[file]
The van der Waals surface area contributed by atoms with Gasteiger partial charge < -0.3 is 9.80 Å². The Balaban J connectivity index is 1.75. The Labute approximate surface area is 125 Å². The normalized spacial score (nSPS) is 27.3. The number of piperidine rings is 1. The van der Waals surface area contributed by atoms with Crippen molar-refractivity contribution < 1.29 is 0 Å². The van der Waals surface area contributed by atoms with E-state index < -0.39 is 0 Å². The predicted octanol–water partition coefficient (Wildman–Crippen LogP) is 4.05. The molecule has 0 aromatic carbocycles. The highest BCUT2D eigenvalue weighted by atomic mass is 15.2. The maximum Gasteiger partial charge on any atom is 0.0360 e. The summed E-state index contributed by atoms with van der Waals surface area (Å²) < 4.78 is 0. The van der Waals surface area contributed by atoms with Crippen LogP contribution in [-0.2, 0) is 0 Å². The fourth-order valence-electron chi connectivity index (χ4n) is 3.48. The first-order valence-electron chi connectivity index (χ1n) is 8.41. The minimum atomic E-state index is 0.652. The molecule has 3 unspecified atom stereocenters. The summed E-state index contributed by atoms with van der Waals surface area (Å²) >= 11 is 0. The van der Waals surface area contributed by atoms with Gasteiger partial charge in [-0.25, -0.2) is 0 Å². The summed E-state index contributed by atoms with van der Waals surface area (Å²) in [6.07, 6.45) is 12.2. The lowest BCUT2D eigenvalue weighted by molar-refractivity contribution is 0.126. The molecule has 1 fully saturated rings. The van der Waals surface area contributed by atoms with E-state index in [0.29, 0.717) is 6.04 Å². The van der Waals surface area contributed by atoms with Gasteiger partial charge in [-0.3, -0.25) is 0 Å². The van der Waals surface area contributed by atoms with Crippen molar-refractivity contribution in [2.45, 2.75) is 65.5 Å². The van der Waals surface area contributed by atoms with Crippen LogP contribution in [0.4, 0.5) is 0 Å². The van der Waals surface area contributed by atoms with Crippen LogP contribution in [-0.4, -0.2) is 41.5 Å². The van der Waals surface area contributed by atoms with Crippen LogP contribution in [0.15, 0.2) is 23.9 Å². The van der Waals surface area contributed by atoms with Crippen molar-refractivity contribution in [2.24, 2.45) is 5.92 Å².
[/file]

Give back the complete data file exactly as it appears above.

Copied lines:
The van der Waals surface area contributed by atoms with Gasteiger partial charge < -0.3 is 9.80 Å². The Balaban J connectivity index is 1.75. The Labute approximate surface area is 125 Å². The normalized spacial score (nSPS) is 27.3. The number of piperidine rings is 1. The van der Waals surface area contributed by atoms with Crippen molar-refractivity contribution < 1.29 is 0 Å². The van der Waals surface area contributed by atoms with E-state index < -0.39 is 0 Å². The predicted octanol–water partition coefficient (Wildman–Crippen LogP) is 4.05. The molecule has 0 aromatic carbocycles. The highest BCUT2D eigenvalue weighted by atomic mass is 15.2. The maximum Gasteiger partial charge on any atom is 0.0360 e. The summed E-state index contributed by atoms with van der Waals surface area (Å²) < 4.78 is 0. The van der Waals surface area contributed by atoms with Crippen LogP contribution in [-0.2, 0) is 0 Å². The fourth-order valence-electron chi connectivity index (χ4n) is 3.48. The first-order valence-electron chi connectivity index (χ1n) is 8.41. The minimum atomic E-state index is 0.652. The molecule has 3 unspecified atom stereocenters. The summed E-state index contributed by atoms with van der Waals surface area (Å²) >= 11 is 0. The van der Waals surface area contributed by atoms with Gasteiger partial charge in [-0.25, -0.2) is 0 Å². The summed E-state index contributed by atoms with van der Waals surface area (Å²) in [6.07, 6.45) is 12.2. The lowest BCUT2D eigenvalue weighted by molar-refractivity contribution is 0.126. The molecule has 1 fully saturated rings. The van der Waals surface area contributed by atoms with E-state index in [0.29, 0.717) is 6.04 Å². The van der Waals surface area contributed by atoms with Gasteiger partial charge in [-0.3, -0.25) is 0 Å². The van der Waals surface area contributed by atoms with Crippen molar-refractivity contribution in [2.45, 2.75) is 65.5 Å². The van der Waals surface area contributed by atoms with Crippen LogP contribution in [0.4, 0.5) is 0 Å². The van der Waals surface area contributed by atoms with Crippen LogP contribution in [-0.4, -0.2) is 41.5 Å². The van der Waals surface area contributed by atoms with Crippen LogP contribution in [0.15, 0.2) is 23.9 Å². The van der Waals surface area contributed by atoms with Crippen molar-refractivity contribution in [2.24, 2.45) is 5.92 Å².